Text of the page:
Houston Press: GUST Pinwheels Keep on Turning in Discovery Green
The temporary installation, on view from November 2018 through March 2019, is part of a comprehensive strategic plan that activates parts of the park with engaging, colorful environments that engender public participation, lots of photos and user-generated content, plus the opportunity for families and guests to create memorable visits to one of Downtown Houston‘s most active outdoor green spaces.
Susie Tommaney explains:
The artists at Cocolab have climbed a pyramid at Teotihuacan (draping it in a Mesoamerican light show), built scale models of more than 50 of the world’s historical monuments (Rome’s Colosseum dwarfed London’s Buckingham Palace) and christened the opening of Mexico City’s 50-story BBVA Bancomer Tower with an audiovisual and pyrotechnic light show that won’t soon be forgotten.
Day for Night fans will remember a smaller installation Cocolab did at last year’s festival. “Outside” blended light and sound to create an otherworldly experience emanating from a central pillar, sort of a mash-up between Star Wars’ lightsaber and the monolith from 2001: A Space Odyssey.
Now the Mexico City-based design studio is returning to Houston with a decidedly different installation, this time coming to Discovery Green.
“GUST: Celebrating a Decade of Discovery” features 1,900 pinwheels along the Brown Foundation Promenade that not only react to natural wind patterns, their movement also can be affected by a visitor’s breath. “They created interactive blowing stations that you can blow into and it amplifies your breath. So the pinwheels can interact with the natural breeze — here at Discovery Green there’s a lot of that — or your own breath,” says Susanne Theis, the park’s programming director.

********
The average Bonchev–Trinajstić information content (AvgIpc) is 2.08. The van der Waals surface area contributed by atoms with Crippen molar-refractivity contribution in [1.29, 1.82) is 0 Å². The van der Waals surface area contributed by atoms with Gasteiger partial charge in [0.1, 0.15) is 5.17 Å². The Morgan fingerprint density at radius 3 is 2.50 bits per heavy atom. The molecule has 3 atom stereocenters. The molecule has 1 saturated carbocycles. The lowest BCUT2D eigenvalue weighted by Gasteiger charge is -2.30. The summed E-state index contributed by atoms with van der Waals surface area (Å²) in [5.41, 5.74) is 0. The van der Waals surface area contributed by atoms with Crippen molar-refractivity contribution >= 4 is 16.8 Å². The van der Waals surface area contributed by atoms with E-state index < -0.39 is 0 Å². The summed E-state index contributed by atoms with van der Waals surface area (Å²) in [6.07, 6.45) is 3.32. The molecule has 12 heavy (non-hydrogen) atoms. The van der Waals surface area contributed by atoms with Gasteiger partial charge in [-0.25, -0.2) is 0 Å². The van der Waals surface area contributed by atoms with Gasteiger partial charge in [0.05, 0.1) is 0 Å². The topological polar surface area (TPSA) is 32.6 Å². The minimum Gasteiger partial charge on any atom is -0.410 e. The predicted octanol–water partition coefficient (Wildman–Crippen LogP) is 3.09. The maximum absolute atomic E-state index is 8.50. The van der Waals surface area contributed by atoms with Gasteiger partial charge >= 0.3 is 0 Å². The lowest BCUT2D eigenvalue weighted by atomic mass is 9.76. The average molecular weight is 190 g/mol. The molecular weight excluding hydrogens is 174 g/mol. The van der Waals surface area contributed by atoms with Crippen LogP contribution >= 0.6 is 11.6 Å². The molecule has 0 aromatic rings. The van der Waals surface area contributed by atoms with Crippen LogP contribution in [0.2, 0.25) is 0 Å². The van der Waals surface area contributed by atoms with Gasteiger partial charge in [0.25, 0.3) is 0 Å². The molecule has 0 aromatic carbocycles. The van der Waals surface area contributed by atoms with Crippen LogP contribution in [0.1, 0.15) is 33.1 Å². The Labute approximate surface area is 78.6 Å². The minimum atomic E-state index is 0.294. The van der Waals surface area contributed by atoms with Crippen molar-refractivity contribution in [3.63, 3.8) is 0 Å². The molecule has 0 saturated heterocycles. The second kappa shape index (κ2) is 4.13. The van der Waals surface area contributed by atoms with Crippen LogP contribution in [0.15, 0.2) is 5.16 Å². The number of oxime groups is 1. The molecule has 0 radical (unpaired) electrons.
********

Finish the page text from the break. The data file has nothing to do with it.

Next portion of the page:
“They’re connected to a lighting program so that at rest, when no one is using it, the colors of the light change according to the direction of the wind. But when the audience is blowing into the blowing stations they can change where the wind is and that can affect the lighting on the pinwheels.”
It’s the first time Cocolab has done anything in this style, and Theis tells us the design team was inspired by the park itself. “They came over and saw the park and they came back to us with an idea based on the pinwheel, a child’s toy, a very common toy. They wanted to take advantage of the sense of play that engenders and they wanted to create something that interacted both with the audience and with nature,” says Theis.
Created out of a plasticine material that’s both lightweight and weatherproof, Theis tells us that the color of the pinwheels reflects the color of the sky at sunset: “pale blue, golden and a pinkish-purplish hue.”
“This is a departure for [Cocolab] because it’s fun, it’s light, in the sense that it’s not a dark piece and it’s interactive in a way that they haven’t quite done before,” says Theis.
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